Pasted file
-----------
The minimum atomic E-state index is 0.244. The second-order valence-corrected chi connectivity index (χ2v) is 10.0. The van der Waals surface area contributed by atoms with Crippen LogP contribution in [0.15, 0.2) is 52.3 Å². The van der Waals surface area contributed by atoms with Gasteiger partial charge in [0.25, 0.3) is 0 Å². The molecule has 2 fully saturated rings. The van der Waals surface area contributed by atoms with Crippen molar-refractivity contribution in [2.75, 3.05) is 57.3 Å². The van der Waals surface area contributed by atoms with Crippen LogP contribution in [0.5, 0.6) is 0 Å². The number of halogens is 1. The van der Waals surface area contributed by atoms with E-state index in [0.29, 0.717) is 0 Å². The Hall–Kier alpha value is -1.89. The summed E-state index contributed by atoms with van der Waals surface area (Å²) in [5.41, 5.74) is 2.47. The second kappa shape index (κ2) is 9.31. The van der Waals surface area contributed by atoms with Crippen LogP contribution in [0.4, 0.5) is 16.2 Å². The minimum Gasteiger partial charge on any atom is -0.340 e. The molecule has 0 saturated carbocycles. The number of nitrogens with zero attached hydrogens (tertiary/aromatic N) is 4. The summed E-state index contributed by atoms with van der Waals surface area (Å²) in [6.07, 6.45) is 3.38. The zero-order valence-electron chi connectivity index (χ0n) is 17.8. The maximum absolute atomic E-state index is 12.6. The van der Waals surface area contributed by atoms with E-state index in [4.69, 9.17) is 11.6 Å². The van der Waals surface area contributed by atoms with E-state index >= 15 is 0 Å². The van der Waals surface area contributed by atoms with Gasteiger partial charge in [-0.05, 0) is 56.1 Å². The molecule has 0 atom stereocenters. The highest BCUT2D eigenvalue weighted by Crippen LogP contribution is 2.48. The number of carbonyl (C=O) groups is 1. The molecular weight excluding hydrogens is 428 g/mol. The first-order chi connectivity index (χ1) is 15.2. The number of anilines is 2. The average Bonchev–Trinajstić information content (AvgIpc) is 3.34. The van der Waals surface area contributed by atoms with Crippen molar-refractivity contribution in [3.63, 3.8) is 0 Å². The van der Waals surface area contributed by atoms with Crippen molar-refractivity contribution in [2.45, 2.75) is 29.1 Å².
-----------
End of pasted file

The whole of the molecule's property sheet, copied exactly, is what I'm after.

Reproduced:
The minimum atomic E-state index is 0.244. The second-order valence-corrected chi connectivity index (χ2v) is 10.0. The van der Waals surface area contributed by atoms with Crippen LogP contribution in [0.15, 0.2) is 52.3 Å². The van der Waals surface area contributed by atoms with Gasteiger partial charge in [0.25, 0.3) is 0 Å². The molecule has 2 fully saturated rings. The van der Waals surface area contributed by atoms with Crippen molar-refractivity contribution in [2.75, 3.05) is 57.3 Å². The van der Waals surface area contributed by atoms with Crippen LogP contribution in [0.5, 0.6) is 0 Å². The number of halogens is 1. The van der Waals surface area contributed by atoms with E-state index in [0.29, 0.717) is 0 Å². The Hall–Kier alpha value is -1.89. The summed E-state index contributed by atoms with van der Waals surface area (Å²) in [5.41, 5.74) is 2.47. The second kappa shape index (κ2) is 9.31. The van der Waals surface area contributed by atoms with Crippen LogP contribution in [0.4, 0.5) is 16.2 Å². The minimum Gasteiger partial charge on any atom is -0.340 e. The molecule has 0 saturated carbocycles. The number of nitrogens with zero attached hydrogens (tertiary/aromatic N) is 4. The summed E-state index contributed by atoms with van der Waals surface area (Å²) in [6.07, 6.45) is 3.38. The zero-order valence-electron chi connectivity index (χ0n) is 17.8. The maximum absolute atomic E-state index is 12.6. The van der Waals surface area contributed by atoms with E-state index in [4.69, 9.17) is 11.6 Å². The van der Waals surface area contributed by atoms with E-state index >= 15 is 0 Å². The van der Waals surface area contributed by atoms with Gasteiger partial charge in [-0.05, 0) is 56.1 Å². The molecule has 0 atom stereocenters. The highest BCUT2D eigenvalue weighted by Crippen LogP contribution is 2.48. The number of carbonyl (C=O) groups is 1. The molecular weight excluding hydrogens is 428 g/mol. The first-order chi connectivity index (χ1) is 15.2. The number of anilines is 2. The average Bonchev–Trinajstić information content (AvgIpc) is 3.34. The van der Waals surface area contributed by atoms with Crippen molar-refractivity contribution in [3.63, 3.8) is 0 Å². The van der Waals surface area contributed by atoms with Crippen molar-refractivity contribution in [2.45, 2.75) is 29.1 Å².